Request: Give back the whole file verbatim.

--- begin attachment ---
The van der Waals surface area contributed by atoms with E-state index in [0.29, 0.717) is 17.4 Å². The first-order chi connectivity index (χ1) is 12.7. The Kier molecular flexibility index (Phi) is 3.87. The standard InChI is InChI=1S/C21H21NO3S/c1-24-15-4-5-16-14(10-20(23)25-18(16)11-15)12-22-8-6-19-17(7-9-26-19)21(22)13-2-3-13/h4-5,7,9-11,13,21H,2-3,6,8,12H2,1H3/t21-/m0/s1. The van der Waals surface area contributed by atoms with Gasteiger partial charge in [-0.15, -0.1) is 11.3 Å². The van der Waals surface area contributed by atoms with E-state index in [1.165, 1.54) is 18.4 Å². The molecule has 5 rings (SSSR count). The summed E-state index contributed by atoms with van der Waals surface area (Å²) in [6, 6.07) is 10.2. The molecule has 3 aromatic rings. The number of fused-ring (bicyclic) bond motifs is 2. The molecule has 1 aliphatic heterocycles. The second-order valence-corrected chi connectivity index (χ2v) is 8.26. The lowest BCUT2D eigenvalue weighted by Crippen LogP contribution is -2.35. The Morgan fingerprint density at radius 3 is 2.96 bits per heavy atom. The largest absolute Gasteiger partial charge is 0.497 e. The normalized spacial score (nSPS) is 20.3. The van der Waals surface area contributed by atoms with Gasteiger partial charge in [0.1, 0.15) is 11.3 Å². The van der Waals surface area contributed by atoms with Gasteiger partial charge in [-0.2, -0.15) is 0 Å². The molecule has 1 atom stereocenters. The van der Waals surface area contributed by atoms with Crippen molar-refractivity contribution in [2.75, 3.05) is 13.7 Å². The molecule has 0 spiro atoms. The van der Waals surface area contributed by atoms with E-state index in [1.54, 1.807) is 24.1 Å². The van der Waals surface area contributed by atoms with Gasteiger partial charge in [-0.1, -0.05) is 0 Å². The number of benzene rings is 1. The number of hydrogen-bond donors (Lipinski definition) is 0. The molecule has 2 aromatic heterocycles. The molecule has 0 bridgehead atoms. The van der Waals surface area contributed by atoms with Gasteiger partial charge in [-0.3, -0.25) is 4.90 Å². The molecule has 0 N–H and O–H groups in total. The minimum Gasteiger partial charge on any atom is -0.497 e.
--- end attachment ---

The van der Waals surface area contributed by atoms with E-state index in [0.29, 0.717) is 17.4 Å². The first-order chi connectivity index (χ1) is 12.7. The Kier molecular flexibility index (Phi) is 3.87. The standard InChI is InChI=1S/C21H21NO3S/c1-24-15-4-5-16-14(10-20(23)25-18(16)11-15)12-22-8-6-19-17(7-9-26-19)21(22)13-2-3-13/h4-5,7,9-11,13,21H,2-3,6,8,12H2,1H3/t21-/m0/s1. The van der Waals surface area contributed by atoms with Gasteiger partial charge in [-0.15, -0.1) is 11.3 Å². The van der Waals surface area contributed by atoms with E-state index in [1.165, 1.54) is 18.4 Å². The molecule has 5 rings (SSSR count). The summed E-state index contributed by atoms with van der Waals surface area (Å²) in [6, 6.07) is 10.2. The molecule has 3 aromatic rings. The number of fused-ring (bicyclic) bond motifs is 2. The molecule has 1 aliphatic heterocycles. The second-order valence-corrected chi connectivity index (χ2v) is 8.26. The lowest BCUT2D eigenvalue weighted by Crippen LogP contribution is -2.35. The Morgan fingerprint density at radius 3 is 2.96 bits per heavy atom. The largest absolute Gasteiger partial charge is 0.497 e. The normalized spacial score (nSPS) is 20.3. The van der Waals surface area contributed by atoms with Gasteiger partial charge in [0.1, 0.15) is 11.3 Å². The van der Waals surface area contributed by atoms with Gasteiger partial charge in [-0.2, -0.15) is 0 Å². The molecule has 1 atom stereocenters. The van der Waals surface area contributed by atoms with Crippen molar-refractivity contribution in [2.75, 3.05) is 13.7 Å². The molecule has 0 spiro atoms. The van der Waals surface area contributed by atoms with E-state index in [1.54, 1.807) is 24.1 Å². The van der Waals surface area contributed by atoms with Gasteiger partial charge in [-0.1, -0.05) is 0 Å². The number of benzene rings is 1. The number of hydrogen-bond donors (Lipinski definition) is 0. The molecule has 2 aromatic heterocycles. The molecule has 0 bridgehead atoms. The van der Waals surface area contributed by atoms with Gasteiger partial charge in [-0.3, -0.25) is 4.90 Å². The molecule has 0 N–H and O–H groups in total. The minimum Gasteiger partial charge on any atom is -0.497 e.